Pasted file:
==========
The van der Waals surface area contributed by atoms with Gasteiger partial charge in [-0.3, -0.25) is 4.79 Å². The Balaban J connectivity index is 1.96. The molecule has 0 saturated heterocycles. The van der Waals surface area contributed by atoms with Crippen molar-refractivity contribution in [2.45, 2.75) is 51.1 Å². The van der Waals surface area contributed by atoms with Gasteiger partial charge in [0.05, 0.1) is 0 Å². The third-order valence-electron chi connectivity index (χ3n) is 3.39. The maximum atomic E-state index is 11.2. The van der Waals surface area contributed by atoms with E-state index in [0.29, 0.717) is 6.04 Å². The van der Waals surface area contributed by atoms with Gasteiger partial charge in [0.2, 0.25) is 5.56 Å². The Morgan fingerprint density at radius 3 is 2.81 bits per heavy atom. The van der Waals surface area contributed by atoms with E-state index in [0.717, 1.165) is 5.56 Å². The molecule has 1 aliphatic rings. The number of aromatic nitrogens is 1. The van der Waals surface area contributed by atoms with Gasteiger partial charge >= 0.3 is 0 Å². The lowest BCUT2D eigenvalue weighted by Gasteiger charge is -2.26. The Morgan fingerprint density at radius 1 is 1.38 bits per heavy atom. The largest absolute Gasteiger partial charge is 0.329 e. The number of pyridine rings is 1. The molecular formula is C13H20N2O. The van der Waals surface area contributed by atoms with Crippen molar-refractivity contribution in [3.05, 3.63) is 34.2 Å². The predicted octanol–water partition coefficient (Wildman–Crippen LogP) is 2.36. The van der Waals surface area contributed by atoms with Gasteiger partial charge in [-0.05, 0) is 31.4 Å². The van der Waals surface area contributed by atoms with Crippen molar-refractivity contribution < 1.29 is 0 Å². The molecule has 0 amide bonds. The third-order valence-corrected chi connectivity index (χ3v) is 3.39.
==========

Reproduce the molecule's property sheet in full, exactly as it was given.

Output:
The van der Waals surface area contributed by atoms with Gasteiger partial charge in [-0.3, -0.25) is 4.79 Å². The Balaban J connectivity index is 1.96. The molecule has 0 saturated heterocycles. The van der Waals surface area contributed by atoms with Crippen molar-refractivity contribution in [2.45, 2.75) is 51.1 Å². The van der Waals surface area contributed by atoms with Gasteiger partial charge in [0.05, 0.1) is 0 Å². The third-order valence-electron chi connectivity index (χ3n) is 3.39. The maximum atomic E-state index is 11.2. The van der Waals surface area contributed by atoms with E-state index in [0.29, 0.717) is 6.04 Å². The van der Waals surface area contributed by atoms with Gasteiger partial charge in [0.2, 0.25) is 5.56 Å². The Morgan fingerprint density at radius 3 is 2.81 bits per heavy atom. The van der Waals surface area contributed by atoms with E-state index in [0.717, 1.165) is 5.56 Å². The molecule has 1 aliphatic rings. The number of aromatic nitrogens is 1. The van der Waals surface area contributed by atoms with Gasteiger partial charge >= 0.3 is 0 Å². The lowest BCUT2D eigenvalue weighted by Gasteiger charge is -2.26. The Morgan fingerprint density at radius 1 is 1.38 bits per heavy atom. The largest absolute Gasteiger partial charge is 0.329 e. The number of pyridine rings is 1. The molecular formula is C13H20N2O. The van der Waals surface area contributed by atoms with Crippen molar-refractivity contribution in [3.05, 3.63) is 34.2 Å². The predicted octanol–water partition coefficient (Wildman–Crippen LogP) is 2.36. The van der Waals surface area contributed by atoms with Gasteiger partial charge in [-0.05, 0) is 31.4 Å². The van der Waals surface area contributed by atoms with Crippen molar-refractivity contribution < 1.29 is 0 Å². The molecule has 0 amide bonds. The third-order valence-corrected chi connectivity index (χ3v) is 3.39.